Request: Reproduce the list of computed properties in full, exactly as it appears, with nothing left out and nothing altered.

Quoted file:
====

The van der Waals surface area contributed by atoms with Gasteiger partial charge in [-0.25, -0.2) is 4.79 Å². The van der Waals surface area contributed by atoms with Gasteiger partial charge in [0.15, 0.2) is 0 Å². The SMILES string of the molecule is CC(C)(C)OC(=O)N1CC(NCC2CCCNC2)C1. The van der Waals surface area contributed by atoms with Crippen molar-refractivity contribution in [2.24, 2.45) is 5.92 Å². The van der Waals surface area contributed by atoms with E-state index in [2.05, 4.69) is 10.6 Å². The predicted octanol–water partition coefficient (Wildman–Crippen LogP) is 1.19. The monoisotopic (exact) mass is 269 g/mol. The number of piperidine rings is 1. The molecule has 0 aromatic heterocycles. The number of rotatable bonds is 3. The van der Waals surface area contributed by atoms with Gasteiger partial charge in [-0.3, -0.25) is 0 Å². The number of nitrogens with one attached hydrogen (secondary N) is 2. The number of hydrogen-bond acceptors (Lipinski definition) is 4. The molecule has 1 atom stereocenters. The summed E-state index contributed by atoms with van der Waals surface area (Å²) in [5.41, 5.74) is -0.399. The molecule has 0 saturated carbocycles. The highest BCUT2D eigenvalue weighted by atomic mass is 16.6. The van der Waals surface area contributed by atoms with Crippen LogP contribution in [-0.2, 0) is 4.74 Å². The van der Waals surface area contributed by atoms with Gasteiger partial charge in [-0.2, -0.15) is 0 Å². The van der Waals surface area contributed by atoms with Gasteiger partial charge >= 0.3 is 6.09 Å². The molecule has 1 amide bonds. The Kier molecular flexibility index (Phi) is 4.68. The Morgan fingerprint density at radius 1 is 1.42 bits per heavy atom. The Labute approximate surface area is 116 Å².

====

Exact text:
The van der Waals surface area contributed by atoms with Gasteiger partial charge in [-0.25, -0.2) is 4.79 Å². The van der Waals surface area contributed by atoms with Gasteiger partial charge in [0.15, 0.2) is 0 Å². The SMILES string of the molecule is CC(C)(C)OC(=O)N1CC(NCC2CCCNC2)C1. The van der Waals surface area contributed by atoms with Crippen molar-refractivity contribution in [2.24, 2.45) is 5.92 Å². The van der Waals surface area contributed by atoms with E-state index in [2.05, 4.69) is 10.6 Å². The predicted octanol–water partition coefficient (Wildman–Crippen LogP) is 1.19. The monoisotopic (exact) mass is 269 g/mol. The number of piperidine rings is 1. The molecule has 0 aromatic heterocycles. The number of rotatable bonds is 3. The van der Waals surface area contributed by atoms with Gasteiger partial charge in [-0.3, -0.25) is 0 Å². The number of nitrogens with one attached hydrogen (secondary N) is 2. The number of hydrogen-bond acceptors (Lipinski definition) is 4. The molecule has 1 atom stereocenters. The summed E-state index contributed by atoms with van der Waals surface area (Å²) in [5.41, 5.74) is -0.399. The molecule has 0 saturated carbocycles. The highest BCUT2D eigenvalue weighted by atomic mass is 16.6. The van der Waals surface area contributed by atoms with Crippen LogP contribution in [-0.2, 0) is 4.74 Å². The van der Waals surface area contributed by atoms with Gasteiger partial charge in [-0.2, -0.15) is 0 Å². The van der Waals surface area contributed by atoms with Gasteiger partial charge >= 0.3 is 6.09 Å². The molecule has 1 amide bonds. The Kier molecular flexibility index (Phi) is 4.68. The Morgan fingerprint density at radius 1 is 1.42 bits per heavy atom. The Labute approximate surface area is 116 Å².